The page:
Optical switches are used in a variety of applications. Some applications, such as signal routing in a multistage interconnection network, do not require high-speed switching. Other applications do; for example, fault management wherein the switches are used to reconfigure fiber networks by bypassing faulty components or nodes.

For lower-speed switching applications, bulk optomechanical switches utilizing mechanically-translated lensed fibers may be used. Optomechanical switches are desirable for such applications because, in addition to meeting the relatively slow switching-speed requirement, they are relatively inexpensive and insensitive to input signal polarization and wavelength.

Due to a relatively slow response time, which may be on the order of tens of milliseconds or more, such optomechanical switches are unsuitable for use in other applications requiring relatively high speed switching. For such higher speed switching applications, lithium niobate waveguide modulators are often used. While such modulators possess the requisite speed, they suffer from several drawbacks. Such drawbacks include a high unit cost and sensitivity to input signal polarization and wavelength.

It would be desirable to have a switch suitable for a wider range of applications than the aforementioned prior art switches. Such a switch would possess the beneficial properties of conventional optomechanical switches, but have a response speed several orders of magnitude faster.

SUMMARY OF THE INVENTION

A bypass-exchange switch for switching the optical path of at least one optical signal between two outputs is disclosed. The switch includes a telecentric imaging device for efficiently delivering a signal from an input to an output. The switch also includes an optical director that is operable to change the path of the optical signal through the switch, thereby providing the switching function.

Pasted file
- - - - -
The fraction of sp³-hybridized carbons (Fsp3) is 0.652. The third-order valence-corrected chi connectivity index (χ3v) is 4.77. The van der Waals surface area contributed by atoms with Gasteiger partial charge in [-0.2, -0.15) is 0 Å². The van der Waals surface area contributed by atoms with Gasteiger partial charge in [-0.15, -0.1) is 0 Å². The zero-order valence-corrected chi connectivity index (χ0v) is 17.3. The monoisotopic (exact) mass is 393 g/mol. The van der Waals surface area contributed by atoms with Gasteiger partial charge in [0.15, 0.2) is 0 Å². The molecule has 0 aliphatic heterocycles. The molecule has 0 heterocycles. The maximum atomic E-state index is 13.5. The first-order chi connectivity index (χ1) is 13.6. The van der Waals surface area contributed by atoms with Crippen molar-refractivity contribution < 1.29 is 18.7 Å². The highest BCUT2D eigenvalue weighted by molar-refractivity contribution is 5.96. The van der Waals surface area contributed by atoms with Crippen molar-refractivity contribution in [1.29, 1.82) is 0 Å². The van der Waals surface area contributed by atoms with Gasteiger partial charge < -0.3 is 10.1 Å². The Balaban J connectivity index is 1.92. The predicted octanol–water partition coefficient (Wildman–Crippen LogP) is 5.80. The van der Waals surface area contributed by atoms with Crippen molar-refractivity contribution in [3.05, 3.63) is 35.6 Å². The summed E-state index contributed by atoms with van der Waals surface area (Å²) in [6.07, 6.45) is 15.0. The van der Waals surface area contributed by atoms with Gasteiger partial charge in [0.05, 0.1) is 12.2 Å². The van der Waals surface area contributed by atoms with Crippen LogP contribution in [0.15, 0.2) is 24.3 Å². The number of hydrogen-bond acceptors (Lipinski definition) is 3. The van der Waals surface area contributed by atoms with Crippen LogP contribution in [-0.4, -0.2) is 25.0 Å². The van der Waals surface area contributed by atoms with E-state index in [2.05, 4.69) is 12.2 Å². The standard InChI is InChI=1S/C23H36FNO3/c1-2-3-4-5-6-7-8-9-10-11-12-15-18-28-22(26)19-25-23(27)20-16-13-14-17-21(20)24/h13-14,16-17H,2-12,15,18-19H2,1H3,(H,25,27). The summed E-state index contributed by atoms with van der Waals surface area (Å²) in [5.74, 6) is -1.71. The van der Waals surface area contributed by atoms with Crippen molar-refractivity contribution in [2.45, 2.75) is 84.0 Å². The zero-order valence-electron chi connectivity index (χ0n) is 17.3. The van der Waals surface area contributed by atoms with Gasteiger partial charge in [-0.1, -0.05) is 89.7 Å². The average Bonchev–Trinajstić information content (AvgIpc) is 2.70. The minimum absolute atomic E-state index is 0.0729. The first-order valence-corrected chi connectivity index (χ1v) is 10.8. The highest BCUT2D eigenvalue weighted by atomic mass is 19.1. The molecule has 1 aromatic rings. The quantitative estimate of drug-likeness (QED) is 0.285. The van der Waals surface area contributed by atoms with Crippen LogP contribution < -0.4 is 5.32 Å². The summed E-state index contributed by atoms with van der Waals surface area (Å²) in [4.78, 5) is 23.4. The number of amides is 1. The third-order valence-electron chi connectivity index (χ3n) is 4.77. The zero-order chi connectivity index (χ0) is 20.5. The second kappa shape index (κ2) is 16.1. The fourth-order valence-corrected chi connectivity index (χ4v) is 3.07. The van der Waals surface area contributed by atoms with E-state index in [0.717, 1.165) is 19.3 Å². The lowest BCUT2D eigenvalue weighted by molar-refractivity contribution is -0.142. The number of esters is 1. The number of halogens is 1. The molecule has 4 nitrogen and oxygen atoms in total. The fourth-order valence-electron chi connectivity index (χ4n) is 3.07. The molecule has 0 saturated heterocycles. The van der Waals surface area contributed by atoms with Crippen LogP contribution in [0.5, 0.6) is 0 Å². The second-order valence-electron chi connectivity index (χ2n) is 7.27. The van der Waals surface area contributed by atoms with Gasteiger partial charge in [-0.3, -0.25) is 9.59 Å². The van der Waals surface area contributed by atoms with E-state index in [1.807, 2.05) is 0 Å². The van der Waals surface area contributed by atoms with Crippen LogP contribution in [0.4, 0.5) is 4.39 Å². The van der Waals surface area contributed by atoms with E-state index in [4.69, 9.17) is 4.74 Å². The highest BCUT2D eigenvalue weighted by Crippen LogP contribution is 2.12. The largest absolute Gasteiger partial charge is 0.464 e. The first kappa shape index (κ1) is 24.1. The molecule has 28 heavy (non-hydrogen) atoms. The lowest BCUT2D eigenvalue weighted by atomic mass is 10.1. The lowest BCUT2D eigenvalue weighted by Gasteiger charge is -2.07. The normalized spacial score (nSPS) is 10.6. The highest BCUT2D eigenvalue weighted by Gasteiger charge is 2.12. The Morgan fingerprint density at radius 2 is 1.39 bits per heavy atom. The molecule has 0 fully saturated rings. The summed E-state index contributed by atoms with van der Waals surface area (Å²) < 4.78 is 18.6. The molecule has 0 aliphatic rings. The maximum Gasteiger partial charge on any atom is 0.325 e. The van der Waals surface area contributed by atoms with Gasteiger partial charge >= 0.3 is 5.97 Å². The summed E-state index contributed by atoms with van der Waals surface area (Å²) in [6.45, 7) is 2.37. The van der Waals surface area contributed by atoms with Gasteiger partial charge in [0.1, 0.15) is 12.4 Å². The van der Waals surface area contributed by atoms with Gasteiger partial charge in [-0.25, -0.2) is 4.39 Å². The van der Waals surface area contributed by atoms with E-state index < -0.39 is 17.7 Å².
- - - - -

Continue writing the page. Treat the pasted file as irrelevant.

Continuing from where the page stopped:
In one embodiment, the optical director is a variable reflectivity mirror operating in a transmissive mode. When the variable reflectivity mirror is in its minimum reflectivity state, it is substantially invisible to optical signals incident thereon. As such, the signals pass substantially unimpeded to outputs across the switch, defining the cross or "exchange" state of the switch. When the variable reflectivity mirror is in its maximum reflectivity state, a substantial portion of the optical signal is reflected, so that the signals do not cross the switch. That latter operating mode describes the bar or "bypass" state of the bypass-exchange switch.

In a second embodiment, the optical director is a constant reflectivity mirror that is moved into or out of the path of optical signals traveling through the switch. When the mirror is out of the path, the signals pass to output waveguides across the switch, defining the exchange state. When the mirror is in the path, the signals are reflected, and do not cross the switch. The latter mode describes the bypass state of the bypass-exchange switch. In a presently preferred embodiment, the constant reflectivity mirror is moved by the action of a micromechanical actuator.